Morton Valence

We have been around since the mid 00s, during which time we have always done our own thing, just making music to please ourselves, and hopefully some of you.

We started out as a 3 piece electro band simply because we didn’t have any band members and a sequencer proved logistically a lot easier, we could take the bus to a gig and the fact that machines don’t have egos was a bonus. Although we are fans of Kraftwerk, Suicide, Moroder and The Magnetic Fields it was never our intention to be some sort of synth band, it was merely a means to an end, and that end was to create timeless original songs, we probably were more inspired by artists like John Prine, Lee Hazelwood or Iris Dement than minimalist Kraut Rock or Crystal Castles.

Our early gigs were chaotic affairs, we played with some pretty cool bands including Hot Chip, British Sea Power, St. Thomas, Art Brut, Jeff Lewis, Barbara Morgenstern and The Crimea, finally standing on our own feet by embarking on a residency in the Soho Theatre Arts Club. Gradually over time we’d morphed into a full band. We played some shows in Germany due to a connection we had with Monika Enterprise Records who had realesed some of our very early material (The Girl on the Escalator), and things were looking good winning the 2006 Fopp/PRSF award for best new band and signing a deal with indie label ‘Cheap Date’.

This also happened to coincide with the complete meltdown of the recording industry, our label was in a state of inertia and full of the usual empty promises, finally folding after releasing a single for us and a box set of Canadian underground music.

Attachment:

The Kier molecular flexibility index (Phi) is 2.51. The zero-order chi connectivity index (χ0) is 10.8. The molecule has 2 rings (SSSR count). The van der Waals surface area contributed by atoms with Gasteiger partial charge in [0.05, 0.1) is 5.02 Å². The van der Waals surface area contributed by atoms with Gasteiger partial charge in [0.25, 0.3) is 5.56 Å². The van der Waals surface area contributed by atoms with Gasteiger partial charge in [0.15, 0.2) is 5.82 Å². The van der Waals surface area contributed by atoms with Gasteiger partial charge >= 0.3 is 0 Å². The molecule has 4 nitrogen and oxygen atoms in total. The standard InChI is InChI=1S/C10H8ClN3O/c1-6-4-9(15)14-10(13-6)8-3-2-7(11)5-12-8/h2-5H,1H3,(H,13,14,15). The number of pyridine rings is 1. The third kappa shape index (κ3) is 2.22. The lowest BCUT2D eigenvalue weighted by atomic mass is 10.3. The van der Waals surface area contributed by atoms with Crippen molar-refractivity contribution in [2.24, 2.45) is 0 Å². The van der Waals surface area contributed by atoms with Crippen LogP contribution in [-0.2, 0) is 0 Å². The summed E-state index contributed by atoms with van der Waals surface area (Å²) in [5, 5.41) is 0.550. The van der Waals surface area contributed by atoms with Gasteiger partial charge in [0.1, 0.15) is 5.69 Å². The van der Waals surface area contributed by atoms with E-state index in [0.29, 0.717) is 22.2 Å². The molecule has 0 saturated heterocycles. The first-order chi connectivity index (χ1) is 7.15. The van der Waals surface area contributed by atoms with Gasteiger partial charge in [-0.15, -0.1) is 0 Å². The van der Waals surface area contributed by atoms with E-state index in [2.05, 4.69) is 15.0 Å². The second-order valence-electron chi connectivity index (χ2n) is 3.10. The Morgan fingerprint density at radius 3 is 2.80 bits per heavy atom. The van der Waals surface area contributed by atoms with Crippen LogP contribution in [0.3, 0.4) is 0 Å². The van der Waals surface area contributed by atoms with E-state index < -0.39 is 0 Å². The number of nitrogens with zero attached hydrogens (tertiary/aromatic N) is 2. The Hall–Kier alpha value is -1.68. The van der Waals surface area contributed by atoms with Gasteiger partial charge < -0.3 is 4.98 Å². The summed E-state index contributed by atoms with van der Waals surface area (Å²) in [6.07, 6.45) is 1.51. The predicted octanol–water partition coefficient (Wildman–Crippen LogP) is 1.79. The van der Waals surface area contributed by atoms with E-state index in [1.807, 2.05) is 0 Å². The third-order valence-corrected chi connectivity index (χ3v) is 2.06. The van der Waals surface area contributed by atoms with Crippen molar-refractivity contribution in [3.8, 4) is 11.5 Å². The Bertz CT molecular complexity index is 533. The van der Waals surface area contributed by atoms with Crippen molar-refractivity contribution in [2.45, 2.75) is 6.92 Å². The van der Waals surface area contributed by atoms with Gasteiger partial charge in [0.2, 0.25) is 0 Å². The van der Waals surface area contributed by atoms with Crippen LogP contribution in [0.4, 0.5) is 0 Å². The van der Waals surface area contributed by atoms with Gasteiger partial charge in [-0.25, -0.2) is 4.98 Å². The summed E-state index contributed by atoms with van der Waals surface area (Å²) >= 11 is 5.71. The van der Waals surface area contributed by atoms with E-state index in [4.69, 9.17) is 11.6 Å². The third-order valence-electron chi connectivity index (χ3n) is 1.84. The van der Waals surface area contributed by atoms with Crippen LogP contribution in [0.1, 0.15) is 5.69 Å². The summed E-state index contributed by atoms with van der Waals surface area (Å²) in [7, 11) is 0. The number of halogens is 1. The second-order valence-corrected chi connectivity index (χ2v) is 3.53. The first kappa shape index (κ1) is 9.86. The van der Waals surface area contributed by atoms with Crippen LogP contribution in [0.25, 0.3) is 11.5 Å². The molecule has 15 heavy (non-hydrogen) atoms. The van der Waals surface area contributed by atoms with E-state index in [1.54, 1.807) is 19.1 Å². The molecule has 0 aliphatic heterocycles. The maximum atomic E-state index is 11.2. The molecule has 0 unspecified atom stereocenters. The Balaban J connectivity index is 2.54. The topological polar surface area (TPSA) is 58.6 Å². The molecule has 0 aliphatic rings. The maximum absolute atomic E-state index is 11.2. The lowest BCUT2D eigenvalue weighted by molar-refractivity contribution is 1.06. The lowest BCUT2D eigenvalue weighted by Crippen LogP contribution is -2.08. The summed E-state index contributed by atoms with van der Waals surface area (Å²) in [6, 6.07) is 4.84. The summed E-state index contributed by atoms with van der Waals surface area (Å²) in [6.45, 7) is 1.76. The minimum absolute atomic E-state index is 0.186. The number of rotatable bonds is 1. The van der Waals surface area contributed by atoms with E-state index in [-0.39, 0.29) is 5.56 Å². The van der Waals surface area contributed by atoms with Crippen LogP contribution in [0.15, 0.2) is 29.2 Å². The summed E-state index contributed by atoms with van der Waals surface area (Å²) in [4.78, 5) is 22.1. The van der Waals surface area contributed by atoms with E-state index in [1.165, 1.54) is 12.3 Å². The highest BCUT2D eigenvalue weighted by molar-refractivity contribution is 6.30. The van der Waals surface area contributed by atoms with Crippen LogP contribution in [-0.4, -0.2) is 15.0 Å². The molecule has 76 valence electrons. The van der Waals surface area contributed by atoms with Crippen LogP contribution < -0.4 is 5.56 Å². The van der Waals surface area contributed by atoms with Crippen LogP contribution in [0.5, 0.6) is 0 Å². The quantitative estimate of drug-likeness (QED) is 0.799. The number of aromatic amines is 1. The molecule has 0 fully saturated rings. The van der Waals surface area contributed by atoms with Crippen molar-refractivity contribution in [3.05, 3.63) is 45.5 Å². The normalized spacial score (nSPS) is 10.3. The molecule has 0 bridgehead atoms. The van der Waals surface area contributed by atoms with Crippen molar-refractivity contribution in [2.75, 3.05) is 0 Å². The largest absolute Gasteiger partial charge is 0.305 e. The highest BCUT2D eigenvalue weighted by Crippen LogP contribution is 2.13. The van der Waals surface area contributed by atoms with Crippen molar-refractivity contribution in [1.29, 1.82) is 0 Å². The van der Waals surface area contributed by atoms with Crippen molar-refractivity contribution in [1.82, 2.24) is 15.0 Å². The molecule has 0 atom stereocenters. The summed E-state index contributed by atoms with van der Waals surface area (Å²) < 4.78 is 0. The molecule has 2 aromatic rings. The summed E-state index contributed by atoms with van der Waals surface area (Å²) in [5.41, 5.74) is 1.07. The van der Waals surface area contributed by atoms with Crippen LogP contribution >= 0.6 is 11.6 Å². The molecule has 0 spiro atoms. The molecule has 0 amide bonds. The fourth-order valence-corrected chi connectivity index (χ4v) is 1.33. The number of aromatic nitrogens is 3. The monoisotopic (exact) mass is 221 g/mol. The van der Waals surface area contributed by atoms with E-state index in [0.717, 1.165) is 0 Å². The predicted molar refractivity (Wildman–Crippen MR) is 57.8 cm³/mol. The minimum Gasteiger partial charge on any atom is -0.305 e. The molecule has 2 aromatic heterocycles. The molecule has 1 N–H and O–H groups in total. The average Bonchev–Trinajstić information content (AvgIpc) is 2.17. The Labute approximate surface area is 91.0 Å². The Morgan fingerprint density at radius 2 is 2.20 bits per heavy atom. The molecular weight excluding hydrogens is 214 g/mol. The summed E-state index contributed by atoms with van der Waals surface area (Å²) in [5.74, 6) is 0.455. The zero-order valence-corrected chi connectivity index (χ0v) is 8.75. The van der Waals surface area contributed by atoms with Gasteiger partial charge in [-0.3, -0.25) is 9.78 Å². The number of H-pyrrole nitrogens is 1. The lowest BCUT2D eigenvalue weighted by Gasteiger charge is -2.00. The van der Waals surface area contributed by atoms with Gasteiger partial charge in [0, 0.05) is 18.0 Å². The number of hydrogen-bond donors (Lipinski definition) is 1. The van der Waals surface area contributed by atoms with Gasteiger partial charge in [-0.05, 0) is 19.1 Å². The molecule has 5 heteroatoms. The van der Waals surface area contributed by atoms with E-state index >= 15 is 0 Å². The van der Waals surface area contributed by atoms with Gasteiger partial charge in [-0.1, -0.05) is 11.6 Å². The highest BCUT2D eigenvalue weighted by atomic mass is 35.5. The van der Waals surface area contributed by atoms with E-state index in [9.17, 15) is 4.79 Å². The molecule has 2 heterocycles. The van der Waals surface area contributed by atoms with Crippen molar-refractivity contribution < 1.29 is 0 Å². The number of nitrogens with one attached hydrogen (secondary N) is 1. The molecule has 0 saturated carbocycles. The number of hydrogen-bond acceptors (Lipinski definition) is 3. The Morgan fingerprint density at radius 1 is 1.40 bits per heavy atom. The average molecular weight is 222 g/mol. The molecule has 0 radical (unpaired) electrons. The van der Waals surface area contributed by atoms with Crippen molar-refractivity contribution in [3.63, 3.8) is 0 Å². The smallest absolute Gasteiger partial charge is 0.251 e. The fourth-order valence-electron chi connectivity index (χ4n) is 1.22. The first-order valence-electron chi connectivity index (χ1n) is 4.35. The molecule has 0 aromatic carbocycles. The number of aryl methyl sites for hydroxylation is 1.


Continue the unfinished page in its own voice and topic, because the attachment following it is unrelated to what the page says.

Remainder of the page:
We decided to take some time out and took a bit of a hiatus.

When we resurfaced we were determined to put out an album, but absolutely on our own terms. We met Franny Armstrong who had funded her film (The Age of Stupid) through something she called ‘crowd funding’ – this was long before the days of Pledge Music etc – and it seemed to make sense on so many levels, so, possibly rather naively, we put together a crowd funded project which spawned the much coveted ‘Bob & Veronica Ride Again’ recorded by Brian O’Shaugnessy at Bark Studios.

The album garnered four star reviews pretty much across the board, including Q Magazine, Uncut, the BBC, Drowned in Sound as well as a ‘Pick n Mix’ record of the week on Radcliffe and Maconie’s BBC Radio 2 show.

By now we had become a 5 piece band and were moving more towards our own style of music we call ‘Urban Country’ which is basically a reappropriation of a type of music from the Southern United States to the streets of London, the song pasted on this page is a perfect example of the style which will feature on our forthcoming album ‘Another Kind of Country’.

Like ‘Bob & Veronica Ride Again’, our second album ‘Me & Home James’ got amazing write ups in the press and we hit the road again touring in the UK and Germany.

Over the years we have been through various line up changes, some for better, others for worse, but the focus has always been Anne and Hacker.

After struggling for years with various rhythm sections, Daryl Holley and Joe Udwin (of the Crimea) just seemed to appear out of nowhere and everything effortlessly fell into place, and well, that was that. The final piece of the puzzle and the absolute cherry sauce on the cake is the pedal steel guitar of Alan Cook. Things just clicked and we got straight to work on a 3rd album – Another Kind of Country – which we finished recording last year and is without doubt our finest work to date, due for release later this year.